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Weighing up the responsibility: Should obesity be classed as a disability?

By Annie-Rose Harrison-Dunn+

Last updated on 16-Jun-2014 at 15:53 GMT2014-06-16T15:53:31Z

Obesity as a disability

If the European Court redefines obesity as a disability, the rules of responsibility could shift horribly away from the parties involved - including the food industry.   

A team of frontier lawyers are set to take a test case to the European Courts of Justice – questioning whether a 25 stone Danish man's dismissal from his post as a babysitter was in line with laws protecting those with disabilities.

But what would such a ruling mean for our food and health culture? Could it spell a divergence in responsibility for all players involved – including the food industry?

Testing the system

Karsten Kaltoft was dismissed from his job because of his weight – the children’s parents said he was too big to bend down to tie the children’s shoe laces. He says his weight - a result of "bad habits" - did not effect his ability to do his job. 

Now, a team of lawyers are taking his test case to the European Courts of Justice, asking if labour-market discrimination on the grounds of obesity is not contrary to EU law. The case is set to decide whether obesity should be classed as a disability, and therefore covered by the European Union's Employment Equality Directive . The outcome will be pan-EU and mean an extension of discrimination laws that already say conditions resulting from obesity, like diabetes, are covered. 

Taking responsibility

In order to think about the consequences of such a ruling, we must first look at the parties it would affect. Who is ‘responsible’ for obesity? The individual who buys the food; the state which sets the guidelines and the medical and school-time agenda; the media which often directs the tone of the discussion; or the food industry which has the propensity to wield great or terrible change?

According to recent data, nearly 30% of the world’s population are either obese or overweight. I’m of the stance that a holistic approach should be taken to bring these levels down. This means that it’s not just a case of personal sloth, ignorance or misinformation, nor solely a failing on the part of state authorities governing health, education and industry regulation, nor is it driven uniquely by profiteering food and marketing firms. For me obesity is above all a cultural problem – it’s about our food (and exercise) attitude and all these players feed into this gross ethos.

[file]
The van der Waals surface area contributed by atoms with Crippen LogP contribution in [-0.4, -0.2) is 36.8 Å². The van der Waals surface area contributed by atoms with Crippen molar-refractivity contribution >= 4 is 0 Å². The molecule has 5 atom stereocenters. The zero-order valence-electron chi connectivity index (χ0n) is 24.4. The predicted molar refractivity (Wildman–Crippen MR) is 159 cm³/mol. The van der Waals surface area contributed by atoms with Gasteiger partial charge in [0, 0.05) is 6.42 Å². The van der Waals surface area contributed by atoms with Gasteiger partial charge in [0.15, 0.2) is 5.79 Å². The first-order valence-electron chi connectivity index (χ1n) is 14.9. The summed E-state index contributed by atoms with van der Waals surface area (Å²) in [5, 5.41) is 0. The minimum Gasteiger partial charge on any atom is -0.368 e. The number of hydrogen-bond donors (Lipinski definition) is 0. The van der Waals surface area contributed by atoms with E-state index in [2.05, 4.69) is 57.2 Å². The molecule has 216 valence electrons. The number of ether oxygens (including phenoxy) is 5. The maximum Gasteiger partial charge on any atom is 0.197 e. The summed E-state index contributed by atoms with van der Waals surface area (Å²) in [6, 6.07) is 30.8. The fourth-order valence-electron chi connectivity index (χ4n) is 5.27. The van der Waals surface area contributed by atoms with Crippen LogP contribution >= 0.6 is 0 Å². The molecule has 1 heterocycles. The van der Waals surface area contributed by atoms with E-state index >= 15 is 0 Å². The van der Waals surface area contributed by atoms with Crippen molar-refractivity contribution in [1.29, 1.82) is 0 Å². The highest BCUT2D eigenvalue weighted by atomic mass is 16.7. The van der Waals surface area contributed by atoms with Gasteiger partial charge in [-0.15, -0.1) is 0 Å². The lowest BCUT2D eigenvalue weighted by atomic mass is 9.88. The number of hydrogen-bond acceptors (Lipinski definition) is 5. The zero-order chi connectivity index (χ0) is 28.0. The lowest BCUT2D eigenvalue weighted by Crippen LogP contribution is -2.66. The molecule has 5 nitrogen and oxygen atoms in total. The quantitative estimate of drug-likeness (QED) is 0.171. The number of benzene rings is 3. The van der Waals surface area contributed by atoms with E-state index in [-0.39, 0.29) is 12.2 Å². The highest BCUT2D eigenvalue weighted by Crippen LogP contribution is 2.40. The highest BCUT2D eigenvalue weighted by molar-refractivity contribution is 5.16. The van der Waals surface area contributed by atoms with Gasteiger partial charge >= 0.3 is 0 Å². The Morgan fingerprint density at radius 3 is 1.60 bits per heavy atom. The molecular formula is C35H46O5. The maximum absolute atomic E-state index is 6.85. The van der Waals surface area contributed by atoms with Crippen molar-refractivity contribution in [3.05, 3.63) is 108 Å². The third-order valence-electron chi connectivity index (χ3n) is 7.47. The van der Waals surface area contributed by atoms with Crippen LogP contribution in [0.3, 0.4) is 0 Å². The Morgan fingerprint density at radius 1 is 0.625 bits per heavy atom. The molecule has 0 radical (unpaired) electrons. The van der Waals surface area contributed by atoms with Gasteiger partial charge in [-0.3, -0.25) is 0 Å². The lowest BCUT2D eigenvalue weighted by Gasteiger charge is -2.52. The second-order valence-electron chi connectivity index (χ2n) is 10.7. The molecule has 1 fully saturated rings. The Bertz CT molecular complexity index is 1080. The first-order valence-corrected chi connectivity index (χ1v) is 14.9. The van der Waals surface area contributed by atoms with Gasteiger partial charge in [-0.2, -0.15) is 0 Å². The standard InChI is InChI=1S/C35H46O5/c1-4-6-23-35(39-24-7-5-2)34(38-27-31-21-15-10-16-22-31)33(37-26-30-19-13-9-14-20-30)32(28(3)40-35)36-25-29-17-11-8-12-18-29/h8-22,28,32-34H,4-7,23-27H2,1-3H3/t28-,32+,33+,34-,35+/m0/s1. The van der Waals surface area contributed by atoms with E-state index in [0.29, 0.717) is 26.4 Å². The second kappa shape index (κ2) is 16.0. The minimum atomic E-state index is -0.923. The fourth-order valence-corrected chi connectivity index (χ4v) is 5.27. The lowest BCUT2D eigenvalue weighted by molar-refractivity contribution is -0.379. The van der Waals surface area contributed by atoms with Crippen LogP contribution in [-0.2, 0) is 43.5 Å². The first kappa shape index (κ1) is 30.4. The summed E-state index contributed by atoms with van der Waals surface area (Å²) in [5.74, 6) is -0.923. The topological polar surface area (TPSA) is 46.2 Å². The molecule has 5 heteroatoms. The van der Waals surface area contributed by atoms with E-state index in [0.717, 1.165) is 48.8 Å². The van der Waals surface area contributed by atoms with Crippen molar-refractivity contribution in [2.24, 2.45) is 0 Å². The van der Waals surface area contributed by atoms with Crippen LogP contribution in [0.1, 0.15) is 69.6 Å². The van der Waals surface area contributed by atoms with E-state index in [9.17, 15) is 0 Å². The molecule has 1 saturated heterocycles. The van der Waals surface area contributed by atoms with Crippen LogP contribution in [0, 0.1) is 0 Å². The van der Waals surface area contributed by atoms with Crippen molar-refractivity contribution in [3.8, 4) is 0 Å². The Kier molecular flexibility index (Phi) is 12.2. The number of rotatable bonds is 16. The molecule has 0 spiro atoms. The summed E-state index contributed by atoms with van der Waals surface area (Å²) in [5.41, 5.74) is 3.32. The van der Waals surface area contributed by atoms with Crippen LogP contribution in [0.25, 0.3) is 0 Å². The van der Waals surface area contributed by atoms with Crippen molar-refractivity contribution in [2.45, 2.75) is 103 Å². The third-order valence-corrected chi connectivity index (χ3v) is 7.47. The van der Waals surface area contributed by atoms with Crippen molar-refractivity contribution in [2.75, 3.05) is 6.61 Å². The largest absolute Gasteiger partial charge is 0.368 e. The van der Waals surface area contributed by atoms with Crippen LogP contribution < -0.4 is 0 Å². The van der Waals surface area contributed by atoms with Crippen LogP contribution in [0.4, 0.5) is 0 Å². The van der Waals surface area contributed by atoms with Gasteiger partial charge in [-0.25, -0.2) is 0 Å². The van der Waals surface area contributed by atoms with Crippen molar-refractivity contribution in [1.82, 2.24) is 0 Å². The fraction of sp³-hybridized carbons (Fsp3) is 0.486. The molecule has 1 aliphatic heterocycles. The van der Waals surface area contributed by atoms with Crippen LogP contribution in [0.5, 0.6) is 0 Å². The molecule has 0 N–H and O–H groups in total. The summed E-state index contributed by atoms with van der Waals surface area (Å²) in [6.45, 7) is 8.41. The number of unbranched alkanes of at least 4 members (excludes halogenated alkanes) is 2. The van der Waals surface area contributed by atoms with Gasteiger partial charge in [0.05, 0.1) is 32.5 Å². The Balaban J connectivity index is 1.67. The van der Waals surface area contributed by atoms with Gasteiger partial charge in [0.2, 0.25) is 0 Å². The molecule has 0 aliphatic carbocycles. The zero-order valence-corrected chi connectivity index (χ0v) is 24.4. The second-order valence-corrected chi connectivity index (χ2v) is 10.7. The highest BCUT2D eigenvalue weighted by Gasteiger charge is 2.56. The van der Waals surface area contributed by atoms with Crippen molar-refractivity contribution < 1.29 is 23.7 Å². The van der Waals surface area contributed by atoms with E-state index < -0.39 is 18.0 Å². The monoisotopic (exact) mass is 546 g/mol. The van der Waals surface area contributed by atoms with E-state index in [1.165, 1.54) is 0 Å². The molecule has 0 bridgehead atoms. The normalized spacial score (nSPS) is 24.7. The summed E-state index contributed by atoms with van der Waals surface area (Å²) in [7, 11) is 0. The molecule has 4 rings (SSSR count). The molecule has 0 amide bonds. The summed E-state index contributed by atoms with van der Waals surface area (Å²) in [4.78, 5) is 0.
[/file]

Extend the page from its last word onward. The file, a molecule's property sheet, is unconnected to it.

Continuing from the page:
But in whose lap would the responsibility for obesity land if we were to consider it as a disability? Would we begin to consider it as inescapable? Cultural shifts do so often follow legal changes whether straight or a few generations after.

Debilitating, but not a disability

A disability in a more traditional sense like autism, deafness or cerebral palsy is something we make adaptations for, to support and integrate that individual. And rightly so, we should do that more, I think. But surely that’s different. We make such adjustments because there is little to nothing we can do about these disabilities. A child born with cerebral palsy will always have cerebral palsy.

In this respect diet-induced obesity should be considered as debilitating, but not as a disability. To consider it as a disability is to suggest there is nothing we can do about it, which would be a crying shame for the overweight individual and the society which carries its heavy cultural and financial burden.  

The individual can make lifestyle changes, the state should provide help in facilitating this and the food industry can do more to reformulate and ensure products are marketed responsibly. 

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